Policy Feature: Student Loans and the Cost of College
by Adrienne Edwards | University of Pennsylvania
The 2012 election is heating up, and the issues at stake are more relevant than ever. A number of them are incredibly important to our generation- youth unemployment, deficits, education, student loan debt, foreign policy, and more. We’re breaking them down, giving them context, discussing possible solutions, interviewing experts, and- above all- showcasing the takes of students nationwide. Welcome to ‘NextGen Policy’- a NGJ special series. In the arena today: the cost of college.
National student debt is expected to surpass $1 trillion dollars in 2012. This comes as no surprise to the average student; student loans are heavily intertwined in financing education, seen as the norm and not the exception, and practically expected rather than provided. There are countless horror stories across the nation about the almighty villain – the student loan. For current college students, it is a looming ghost that never escapes us.
As our economy continues to falter and stumble, student loans become more burdensome. Loans are often not an option; education is still the main key to success in this society and going into a field one doesn’t enjoy is not worth paying for. Not only do loans drive college students to look for jobs that are just not there, they force a lifestyle of “catch-up” upon the arguably most ambitious and enthusiastic population entering the workforce. The country cannot lead in innovation if we continue to stunt development and deter the newest minds.
The cost of college has skyrocketed out of control. Universities should investigate their balance sheets more thoroughly and attempt to do what they can with financial aid, as many institutions have done throughout this crisis. Schools could do more to make the tuition more transparent by explaining how they arrived to the amount they charge. Yet as much as tuition is swelling, that is not the root of the student loan problem. The problem is the return on the investment of education is much lower than it has ever been.
The student loan model, in theory, should work. It is fair to expect students to take personal and financial responsibility for an education that ultimately benefits them in the future. That model is now broken. Getting a degree, even at the undergraduate level, no longer guarantees or even suggests the same returns it once did. Therein lies the question – is it now fair to force students to take out such large loans without a high probability, much less a guarantee, that they will be able to pay back these debts? Is the system setting students up to fail?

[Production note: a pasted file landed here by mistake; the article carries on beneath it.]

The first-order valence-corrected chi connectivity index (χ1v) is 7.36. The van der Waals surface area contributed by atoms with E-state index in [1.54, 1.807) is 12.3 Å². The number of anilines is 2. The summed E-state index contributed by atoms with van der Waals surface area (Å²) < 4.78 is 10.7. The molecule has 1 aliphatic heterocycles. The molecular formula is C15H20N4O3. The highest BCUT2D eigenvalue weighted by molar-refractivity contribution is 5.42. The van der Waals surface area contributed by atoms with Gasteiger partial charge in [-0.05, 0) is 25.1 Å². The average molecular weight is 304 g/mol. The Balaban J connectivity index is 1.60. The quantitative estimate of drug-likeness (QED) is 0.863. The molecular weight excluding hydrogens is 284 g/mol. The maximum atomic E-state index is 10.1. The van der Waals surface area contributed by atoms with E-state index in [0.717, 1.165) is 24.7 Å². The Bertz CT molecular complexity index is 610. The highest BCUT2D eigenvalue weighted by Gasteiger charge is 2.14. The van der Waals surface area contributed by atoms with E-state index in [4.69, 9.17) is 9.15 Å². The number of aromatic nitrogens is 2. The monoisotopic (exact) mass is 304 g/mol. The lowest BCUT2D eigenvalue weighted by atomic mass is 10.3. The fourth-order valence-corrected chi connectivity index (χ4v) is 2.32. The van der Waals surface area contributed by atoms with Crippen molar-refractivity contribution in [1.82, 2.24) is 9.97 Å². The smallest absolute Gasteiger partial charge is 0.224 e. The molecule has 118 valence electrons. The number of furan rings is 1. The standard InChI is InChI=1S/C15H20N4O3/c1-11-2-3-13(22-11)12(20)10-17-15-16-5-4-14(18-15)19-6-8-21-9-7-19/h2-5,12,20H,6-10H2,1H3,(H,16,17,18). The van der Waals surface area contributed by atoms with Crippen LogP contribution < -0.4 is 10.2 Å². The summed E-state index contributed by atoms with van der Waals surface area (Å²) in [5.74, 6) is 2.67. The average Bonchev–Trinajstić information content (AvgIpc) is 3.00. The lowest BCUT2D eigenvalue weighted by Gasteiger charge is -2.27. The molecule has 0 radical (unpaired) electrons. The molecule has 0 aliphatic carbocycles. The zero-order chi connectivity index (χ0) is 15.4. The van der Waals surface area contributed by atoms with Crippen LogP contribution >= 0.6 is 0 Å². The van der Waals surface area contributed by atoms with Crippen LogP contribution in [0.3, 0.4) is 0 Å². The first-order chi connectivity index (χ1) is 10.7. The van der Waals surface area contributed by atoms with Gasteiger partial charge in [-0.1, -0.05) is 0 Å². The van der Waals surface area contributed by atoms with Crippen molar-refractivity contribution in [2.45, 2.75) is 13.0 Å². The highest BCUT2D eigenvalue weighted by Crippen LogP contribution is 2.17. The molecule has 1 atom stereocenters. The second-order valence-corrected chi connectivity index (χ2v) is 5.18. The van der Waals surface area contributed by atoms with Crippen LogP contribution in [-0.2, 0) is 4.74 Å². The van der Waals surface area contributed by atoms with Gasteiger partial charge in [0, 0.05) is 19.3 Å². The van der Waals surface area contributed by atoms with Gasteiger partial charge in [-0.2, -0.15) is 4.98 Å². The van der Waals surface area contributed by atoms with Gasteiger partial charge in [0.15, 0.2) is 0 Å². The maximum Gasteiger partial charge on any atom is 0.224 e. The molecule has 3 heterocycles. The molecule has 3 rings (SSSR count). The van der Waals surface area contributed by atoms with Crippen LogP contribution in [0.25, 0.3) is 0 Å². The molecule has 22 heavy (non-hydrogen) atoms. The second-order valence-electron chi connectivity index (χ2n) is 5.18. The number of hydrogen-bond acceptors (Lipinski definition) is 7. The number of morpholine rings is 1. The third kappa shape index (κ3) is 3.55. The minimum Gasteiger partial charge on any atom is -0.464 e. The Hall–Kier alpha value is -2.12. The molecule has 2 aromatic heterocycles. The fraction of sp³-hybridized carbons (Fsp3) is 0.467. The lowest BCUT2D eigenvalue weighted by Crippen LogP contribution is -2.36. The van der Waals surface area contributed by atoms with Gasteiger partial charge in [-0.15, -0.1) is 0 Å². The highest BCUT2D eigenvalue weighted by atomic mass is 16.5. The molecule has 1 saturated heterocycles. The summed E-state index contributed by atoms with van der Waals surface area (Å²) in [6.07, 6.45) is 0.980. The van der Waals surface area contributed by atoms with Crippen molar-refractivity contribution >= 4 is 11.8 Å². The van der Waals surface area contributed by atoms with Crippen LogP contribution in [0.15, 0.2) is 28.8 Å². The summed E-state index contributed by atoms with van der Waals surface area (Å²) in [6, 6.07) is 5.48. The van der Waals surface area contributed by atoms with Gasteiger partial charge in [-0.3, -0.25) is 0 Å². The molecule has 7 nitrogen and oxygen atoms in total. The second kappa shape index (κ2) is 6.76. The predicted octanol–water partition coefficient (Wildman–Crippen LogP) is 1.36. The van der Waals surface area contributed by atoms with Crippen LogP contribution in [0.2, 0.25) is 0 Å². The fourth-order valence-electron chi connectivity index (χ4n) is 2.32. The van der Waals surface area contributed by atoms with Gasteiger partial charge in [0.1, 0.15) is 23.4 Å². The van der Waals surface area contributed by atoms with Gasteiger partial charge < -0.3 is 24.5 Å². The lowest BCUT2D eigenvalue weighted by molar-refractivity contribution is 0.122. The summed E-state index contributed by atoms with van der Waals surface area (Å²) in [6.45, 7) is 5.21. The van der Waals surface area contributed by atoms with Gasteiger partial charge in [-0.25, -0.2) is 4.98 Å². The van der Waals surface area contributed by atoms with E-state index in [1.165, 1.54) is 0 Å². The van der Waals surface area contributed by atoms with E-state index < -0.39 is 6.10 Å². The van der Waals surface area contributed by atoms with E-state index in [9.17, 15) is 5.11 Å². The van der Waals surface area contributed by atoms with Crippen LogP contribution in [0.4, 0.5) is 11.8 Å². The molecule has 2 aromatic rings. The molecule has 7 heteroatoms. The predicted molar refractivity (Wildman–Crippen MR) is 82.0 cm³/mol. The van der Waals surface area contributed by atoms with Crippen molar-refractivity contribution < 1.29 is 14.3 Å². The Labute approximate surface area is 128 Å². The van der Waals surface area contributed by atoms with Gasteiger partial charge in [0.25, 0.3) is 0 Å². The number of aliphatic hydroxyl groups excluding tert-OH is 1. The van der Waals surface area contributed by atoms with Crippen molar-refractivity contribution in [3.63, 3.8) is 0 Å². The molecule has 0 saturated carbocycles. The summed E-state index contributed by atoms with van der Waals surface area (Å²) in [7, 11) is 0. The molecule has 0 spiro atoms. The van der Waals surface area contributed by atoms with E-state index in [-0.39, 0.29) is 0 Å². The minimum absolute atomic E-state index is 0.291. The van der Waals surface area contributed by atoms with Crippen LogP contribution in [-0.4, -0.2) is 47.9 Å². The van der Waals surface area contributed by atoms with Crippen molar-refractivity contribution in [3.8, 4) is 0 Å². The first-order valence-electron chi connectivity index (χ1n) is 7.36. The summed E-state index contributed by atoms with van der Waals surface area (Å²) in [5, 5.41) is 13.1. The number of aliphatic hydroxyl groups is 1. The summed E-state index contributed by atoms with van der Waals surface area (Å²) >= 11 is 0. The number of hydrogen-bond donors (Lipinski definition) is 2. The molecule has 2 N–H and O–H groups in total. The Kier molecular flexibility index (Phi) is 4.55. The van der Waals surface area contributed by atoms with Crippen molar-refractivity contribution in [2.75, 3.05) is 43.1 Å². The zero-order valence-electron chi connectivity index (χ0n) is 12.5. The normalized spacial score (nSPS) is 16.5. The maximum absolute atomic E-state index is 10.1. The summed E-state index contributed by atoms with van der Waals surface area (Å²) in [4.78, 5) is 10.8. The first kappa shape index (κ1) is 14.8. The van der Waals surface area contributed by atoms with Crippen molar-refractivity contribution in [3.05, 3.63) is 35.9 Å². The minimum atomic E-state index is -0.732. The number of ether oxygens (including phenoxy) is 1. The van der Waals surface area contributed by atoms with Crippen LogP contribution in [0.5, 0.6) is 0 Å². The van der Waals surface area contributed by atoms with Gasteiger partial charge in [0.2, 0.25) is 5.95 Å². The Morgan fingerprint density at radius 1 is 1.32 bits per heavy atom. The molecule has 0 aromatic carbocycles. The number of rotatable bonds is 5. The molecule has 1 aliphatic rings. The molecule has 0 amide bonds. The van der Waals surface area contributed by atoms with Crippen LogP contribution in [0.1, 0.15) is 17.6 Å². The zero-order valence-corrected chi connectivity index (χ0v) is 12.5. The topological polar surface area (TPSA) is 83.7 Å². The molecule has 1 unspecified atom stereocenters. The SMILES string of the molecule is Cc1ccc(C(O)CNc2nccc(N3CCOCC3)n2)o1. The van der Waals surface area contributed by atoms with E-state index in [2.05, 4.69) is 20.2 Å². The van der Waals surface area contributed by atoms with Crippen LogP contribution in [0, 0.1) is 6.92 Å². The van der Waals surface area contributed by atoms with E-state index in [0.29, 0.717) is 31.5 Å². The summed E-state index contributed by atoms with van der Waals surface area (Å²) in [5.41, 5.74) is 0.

To solve this problem, we need to create a model that can generate returns. If the government can make it so education is not only affordable but also advantageous, student loans won’t be as burdensome and there will be significant benefits for everyone.
So far, the Obama administration has been on the right path. This administration has enacted several policies specifically aimed at making college more affordable, including more stable funding for larger Pell grants, investments in community colleges, increased support for minority serving institutions, and an expanded income based repayment program. The administration has also taken action to curb some of the predatory lending practices that student-loan companies have used in the past.
As much as those policies are a start, we must protect them throughout the next round of cuts to preserve their benefits. In addition, they do nothing to change the model of student loans in the first place. Regardless of whether you have found a job or not, or whether you have a found a job you wanted or a job that can pay your bills, some loan companies expect students to start paying back their loans 6 months after they have graduated from college. In this economy, that is often not feasible.
The entire conversation about loans needs to be reframed. Many other financial contracts or exchanges are focused on the future benefits, and a similar mindset should apply to student loans as well. The question should not be what a student is willing to do for an education, but instead what are the potential benefits of such an education and how can we as a country ensure these benefits. In concrete policy terms, that could mean making sure graduates are being put to work in their respective fields, making sure that young people looking into these fields are given a truthful notion about their job prospects and settings before they even matriculate, and making sure programs are properly equipping students for their potential tasks. In essence, universities, with the government’s help, need to start giving students more viable options.
Nevertheless, getting to this new conversation about the future benefits of education will not be an easy process, and enacting new legislation to help students will not pass through Congress smoothly. But education is an area where we as a nation cannot afford to move in only baby steps. Riddling young people with debt and poor educational outcomes inhibits future innovation and development too greatly to be taken lightly.
We, as a nation, need to roll up our sleeves and work towards creating a world of choices for graduates rather than trapping them in a mountain of debt.Adrienne Edwards is a voices contributor for Next Gen Journal. She is currently studying Philosophy, Politics, and Economics at the University of Pennsylvania.